BLG LOGISTICS GROUP AG & Co. KG’s AutoTerminal in Bremerhaven is a record-breaking automotive hub. Every year, the terminal handles some 2.3 million vehicles. But that’s not all.
Going it alone is rarely an easy option. Co-working enables entrepreneurs to work in a shared space and experience the benefits and synergies that come with this. There are nine co-working spaces in Bremen – which one is right for you?
Permits and authorisations, a mountain of applications and a language barrier too. These are just some of the difficulties you face when starting a business abroad. Luckily, an advice centre opened in Bremen in early 2015 that can help you through the jungle: Bremeninvest’s welcome service.
Geographical distance and cultural differences make it hard to relocate or start up a company in another country. Luckily, help is at hand from the team at the World Trade Center (WTC) in Bremen. They'll do all they can to make your international business a success.
In December 2016 ministers from the European Space Agency (ESA) member states met to determine the roadmap for the European space sector for the years ahead. Baden-Württemberg, Bavaria and Bremen submitted joint recommendations. In the following interview Dr Peter Vits, Bremen's State Coordinator for the Space Sector, talks about Bremen's strengths and opportunities.
The sky is not the limit, at least not in Bremen. All parts of the aerospace sector are represented in the city, from R&D to production. Aeroplane wings, Ariane rockets and Galileo satellites – Bremen is one of the leading locations in the international aerospace industry. Here are five factors behind Bremen’s story of success.
In 2015 Bremen won the right to host the International Astronautical Congress for the second time, after having successfully held the event in 2003. Its bid was the result of a collaboration between the Bremen regional government and Bremen’s space industry and space research sector. Event partners include the Federal Ministry for Economic Affairs and Energy and the German Aerospace Centre.
The Bremen region has long been a pioneer in electric mobility and is now set to enjoy further success after Mercedes-Benz and Borgward announced that they will be making electric vehicles in the city.
Bremen knows how to make cars: the Mercedes-Benz plant by the Weser river has been in operation for almost 40 years, is the focal point of the city’s automotive industry and automotive clusters, and is now the company’s biggest global facility in terms of vehicle production numbers. Reason enough for an ever-growing number of suppliers and logistics firms to base themselves in Bremen.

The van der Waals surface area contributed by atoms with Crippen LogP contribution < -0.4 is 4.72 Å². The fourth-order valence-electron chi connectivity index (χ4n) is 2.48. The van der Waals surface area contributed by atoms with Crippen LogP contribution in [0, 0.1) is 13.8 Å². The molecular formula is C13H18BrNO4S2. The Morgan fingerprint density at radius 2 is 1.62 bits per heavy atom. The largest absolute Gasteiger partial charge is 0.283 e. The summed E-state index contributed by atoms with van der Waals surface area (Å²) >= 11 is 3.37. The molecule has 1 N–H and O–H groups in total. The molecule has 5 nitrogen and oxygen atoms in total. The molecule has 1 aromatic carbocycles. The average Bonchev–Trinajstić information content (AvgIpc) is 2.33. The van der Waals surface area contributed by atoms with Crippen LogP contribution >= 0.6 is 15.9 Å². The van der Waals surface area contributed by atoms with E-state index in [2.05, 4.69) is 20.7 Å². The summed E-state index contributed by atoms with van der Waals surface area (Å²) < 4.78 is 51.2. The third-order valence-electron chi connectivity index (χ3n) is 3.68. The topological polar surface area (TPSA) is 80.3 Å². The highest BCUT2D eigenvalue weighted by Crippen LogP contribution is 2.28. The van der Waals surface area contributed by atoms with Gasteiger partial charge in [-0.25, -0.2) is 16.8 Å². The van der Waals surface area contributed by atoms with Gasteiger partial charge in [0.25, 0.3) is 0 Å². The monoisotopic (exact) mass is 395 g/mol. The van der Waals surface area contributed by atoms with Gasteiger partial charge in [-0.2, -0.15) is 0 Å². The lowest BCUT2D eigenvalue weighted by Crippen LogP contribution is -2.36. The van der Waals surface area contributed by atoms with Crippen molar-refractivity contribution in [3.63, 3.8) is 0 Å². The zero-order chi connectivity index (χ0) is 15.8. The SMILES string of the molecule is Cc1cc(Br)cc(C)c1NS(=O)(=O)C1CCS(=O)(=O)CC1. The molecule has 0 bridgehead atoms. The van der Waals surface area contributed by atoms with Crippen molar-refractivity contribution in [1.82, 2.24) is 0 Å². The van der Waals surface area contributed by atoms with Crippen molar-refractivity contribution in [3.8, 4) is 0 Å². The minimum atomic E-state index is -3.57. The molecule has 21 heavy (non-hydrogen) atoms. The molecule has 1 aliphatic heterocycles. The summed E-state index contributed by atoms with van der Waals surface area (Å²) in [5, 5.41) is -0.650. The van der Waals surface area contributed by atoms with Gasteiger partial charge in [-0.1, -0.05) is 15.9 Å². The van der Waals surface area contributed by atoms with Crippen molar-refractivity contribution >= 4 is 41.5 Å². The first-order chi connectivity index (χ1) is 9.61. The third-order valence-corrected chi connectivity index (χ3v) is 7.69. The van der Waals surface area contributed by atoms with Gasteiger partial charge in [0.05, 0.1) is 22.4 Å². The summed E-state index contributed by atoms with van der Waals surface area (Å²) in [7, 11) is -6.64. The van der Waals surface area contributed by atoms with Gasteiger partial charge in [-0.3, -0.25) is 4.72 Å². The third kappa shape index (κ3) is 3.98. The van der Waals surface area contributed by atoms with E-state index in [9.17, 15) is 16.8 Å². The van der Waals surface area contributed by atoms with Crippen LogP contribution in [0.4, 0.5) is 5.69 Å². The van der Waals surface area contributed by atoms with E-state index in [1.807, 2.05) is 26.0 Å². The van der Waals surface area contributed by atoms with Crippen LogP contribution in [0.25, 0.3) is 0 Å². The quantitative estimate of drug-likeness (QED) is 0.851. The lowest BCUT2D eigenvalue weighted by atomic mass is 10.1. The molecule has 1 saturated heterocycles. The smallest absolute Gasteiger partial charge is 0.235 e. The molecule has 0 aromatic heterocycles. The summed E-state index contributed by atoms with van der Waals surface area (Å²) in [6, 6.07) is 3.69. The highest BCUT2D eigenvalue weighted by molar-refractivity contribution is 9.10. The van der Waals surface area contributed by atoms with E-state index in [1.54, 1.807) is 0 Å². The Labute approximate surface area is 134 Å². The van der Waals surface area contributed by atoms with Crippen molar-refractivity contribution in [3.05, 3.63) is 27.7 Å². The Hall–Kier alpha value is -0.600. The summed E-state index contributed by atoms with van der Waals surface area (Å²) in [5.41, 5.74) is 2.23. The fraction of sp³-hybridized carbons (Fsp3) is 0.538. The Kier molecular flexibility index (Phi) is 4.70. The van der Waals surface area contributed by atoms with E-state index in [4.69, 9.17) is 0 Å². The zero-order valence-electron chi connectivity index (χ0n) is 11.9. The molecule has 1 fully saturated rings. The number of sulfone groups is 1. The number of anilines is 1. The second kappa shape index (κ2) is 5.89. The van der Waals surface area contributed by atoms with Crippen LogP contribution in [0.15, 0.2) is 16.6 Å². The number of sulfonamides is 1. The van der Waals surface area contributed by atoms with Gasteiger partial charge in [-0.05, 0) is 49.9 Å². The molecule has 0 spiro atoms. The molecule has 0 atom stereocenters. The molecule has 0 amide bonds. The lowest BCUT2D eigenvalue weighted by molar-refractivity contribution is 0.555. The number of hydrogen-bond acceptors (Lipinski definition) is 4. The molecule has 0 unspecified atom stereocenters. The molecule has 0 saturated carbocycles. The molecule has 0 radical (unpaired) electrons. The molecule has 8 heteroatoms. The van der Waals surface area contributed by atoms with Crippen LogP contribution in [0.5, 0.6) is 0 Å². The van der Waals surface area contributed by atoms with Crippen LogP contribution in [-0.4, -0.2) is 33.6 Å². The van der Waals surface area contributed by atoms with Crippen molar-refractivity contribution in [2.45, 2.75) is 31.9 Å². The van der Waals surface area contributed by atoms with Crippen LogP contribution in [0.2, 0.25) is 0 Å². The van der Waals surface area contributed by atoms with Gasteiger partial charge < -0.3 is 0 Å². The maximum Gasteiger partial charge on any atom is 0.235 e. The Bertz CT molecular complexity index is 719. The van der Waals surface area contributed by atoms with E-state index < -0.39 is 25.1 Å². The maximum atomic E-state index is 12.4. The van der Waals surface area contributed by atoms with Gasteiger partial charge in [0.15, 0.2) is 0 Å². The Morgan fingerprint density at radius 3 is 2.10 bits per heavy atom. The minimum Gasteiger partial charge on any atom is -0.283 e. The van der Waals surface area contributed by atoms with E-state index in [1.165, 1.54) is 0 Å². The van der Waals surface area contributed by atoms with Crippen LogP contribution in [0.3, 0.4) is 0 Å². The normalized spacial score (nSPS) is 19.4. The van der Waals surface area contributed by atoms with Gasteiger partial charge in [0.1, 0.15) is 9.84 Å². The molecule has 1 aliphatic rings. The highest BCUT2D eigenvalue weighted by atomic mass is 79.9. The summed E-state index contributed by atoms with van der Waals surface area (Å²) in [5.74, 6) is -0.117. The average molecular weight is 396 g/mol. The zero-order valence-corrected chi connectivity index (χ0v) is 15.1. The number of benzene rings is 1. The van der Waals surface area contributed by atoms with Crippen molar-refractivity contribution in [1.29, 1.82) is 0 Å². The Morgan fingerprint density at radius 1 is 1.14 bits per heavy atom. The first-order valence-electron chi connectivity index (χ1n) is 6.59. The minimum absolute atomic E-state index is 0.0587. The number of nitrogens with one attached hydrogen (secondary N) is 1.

Sometimes you have to learn from other people's mistakes and trust your instincts. That is what Muhammad-Farhan Aslam believed when he took over his father's business. Not only did he change the business model, but he also shelved his own plans to move to England. Instead he stayed in Bremen. And it turned out to be one of many good decisions that he made.
For 30 years, the Cargo Distribution Centre in Bremen has delivered excellence – as an investment location and a logistics hub. Today more than 150 companies employing approximately 8,000 people are based at the site. It offers direct links to the ports, the autobahn and has a close proximity to Bremen City Airport.
Language barriers, unfamiliar legal and fiscal systems, qualifications that need to be recognised. There are many additional hurdles that entrepreneurs have to overcome when setting up a new branch or a new company in a different country. Bremeninvest is committed to offering you advice and support from the outset.
You might expect a Bremen-based company specialising in innovative instruments and implants for spinal surgery to be located at the Technology Park. But you'd be wrong. NuVasive Germany GmbH has its head office at the heart of the city centre next to Wallanlagen Park. Now employing a team of 44 people, the company generates annual revenue of more than €10 million – a figure that looks set to rise.
David Zhou came to Bremen three years ago with the aim of conquering the market – and a new continent – with LEDs. He started his business selling LED lighting and electronics at the World Trade Centre at Bremen Airport and has gradually built it up over the past few years.